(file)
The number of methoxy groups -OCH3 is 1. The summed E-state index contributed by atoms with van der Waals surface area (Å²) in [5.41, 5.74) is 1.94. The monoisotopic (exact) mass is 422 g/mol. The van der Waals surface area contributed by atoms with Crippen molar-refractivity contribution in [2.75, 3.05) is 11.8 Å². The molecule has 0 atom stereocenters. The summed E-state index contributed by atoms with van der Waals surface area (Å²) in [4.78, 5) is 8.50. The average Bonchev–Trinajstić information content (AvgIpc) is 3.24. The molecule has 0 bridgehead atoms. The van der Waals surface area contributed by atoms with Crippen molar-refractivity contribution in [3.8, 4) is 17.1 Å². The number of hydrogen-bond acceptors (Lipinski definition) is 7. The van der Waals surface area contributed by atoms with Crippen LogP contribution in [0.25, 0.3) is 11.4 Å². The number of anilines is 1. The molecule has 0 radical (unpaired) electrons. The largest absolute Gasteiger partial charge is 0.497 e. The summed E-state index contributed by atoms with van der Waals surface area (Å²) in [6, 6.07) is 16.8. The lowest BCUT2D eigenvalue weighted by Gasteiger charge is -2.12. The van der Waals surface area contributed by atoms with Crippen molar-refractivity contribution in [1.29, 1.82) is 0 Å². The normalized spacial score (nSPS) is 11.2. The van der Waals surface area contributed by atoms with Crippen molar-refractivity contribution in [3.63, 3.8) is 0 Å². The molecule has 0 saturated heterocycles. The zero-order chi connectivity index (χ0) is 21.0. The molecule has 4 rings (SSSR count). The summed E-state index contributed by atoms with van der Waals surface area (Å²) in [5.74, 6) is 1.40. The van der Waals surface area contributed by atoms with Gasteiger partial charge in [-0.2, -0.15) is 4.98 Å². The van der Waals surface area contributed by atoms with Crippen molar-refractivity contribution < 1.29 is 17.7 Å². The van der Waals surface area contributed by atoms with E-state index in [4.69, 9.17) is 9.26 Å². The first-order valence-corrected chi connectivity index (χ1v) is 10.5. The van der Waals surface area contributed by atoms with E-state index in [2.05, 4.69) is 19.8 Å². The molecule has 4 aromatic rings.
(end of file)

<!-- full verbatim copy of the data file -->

The number of methoxy groups -OCH3 is 1. The summed E-state index contributed by atoms with van der Waals surface area (Å²) in [5.41, 5.74) is 1.94. The monoisotopic (exact) mass is 422 g/mol. The van der Waals surface area contributed by atoms with Crippen molar-refractivity contribution in [2.75, 3.05) is 11.8 Å². The molecule has 0 atom stereocenters. The summed E-state index contributed by atoms with van der Waals surface area (Å²) in [4.78, 5) is 8.50. The average Bonchev–Trinajstić information content (AvgIpc) is 3.24. The molecule has 0 bridgehead atoms. The van der Waals surface area contributed by atoms with Crippen molar-refractivity contribution in [3.8, 4) is 17.1 Å². The number of hydrogen-bond acceptors (Lipinski definition) is 7. The van der Waals surface area contributed by atoms with Crippen LogP contribution in [0.25, 0.3) is 11.4 Å². The number of anilines is 1. The molecule has 0 radical (unpaired) electrons. The largest absolute Gasteiger partial charge is 0.497 e. The summed E-state index contributed by atoms with van der Waals surface area (Å²) in [6, 6.07) is 16.8. The lowest BCUT2D eigenvalue weighted by Gasteiger charge is -2.12. The van der Waals surface area contributed by atoms with Crippen molar-refractivity contribution in [1.29, 1.82) is 0 Å². The normalized spacial score (nSPS) is 11.2. The van der Waals surface area contributed by atoms with Crippen molar-refractivity contribution in [3.63, 3.8) is 0 Å². The molecule has 0 saturated heterocycles. The zero-order chi connectivity index (χ0) is 21.0. The molecule has 4 rings (SSSR count). The summed E-state index contributed by atoms with van der Waals surface area (Å²) in [5.74, 6) is 1.40. The van der Waals surface area contributed by atoms with Gasteiger partial charge in [-0.2, -0.15) is 4.98 Å². The van der Waals surface area contributed by atoms with Crippen molar-refractivity contribution < 1.29 is 17.7 Å². The van der Waals surface area contributed by atoms with E-state index in [4.69, 9.17) is 9.26 Å². The first-order valence-corrected chi connectivity index (χ1v) is 10.5. The van der Waals surface area contributed by atoms with E-state index in [2.05, 4.69) is 19.8 Å². The molecule has 4 aromatic rings.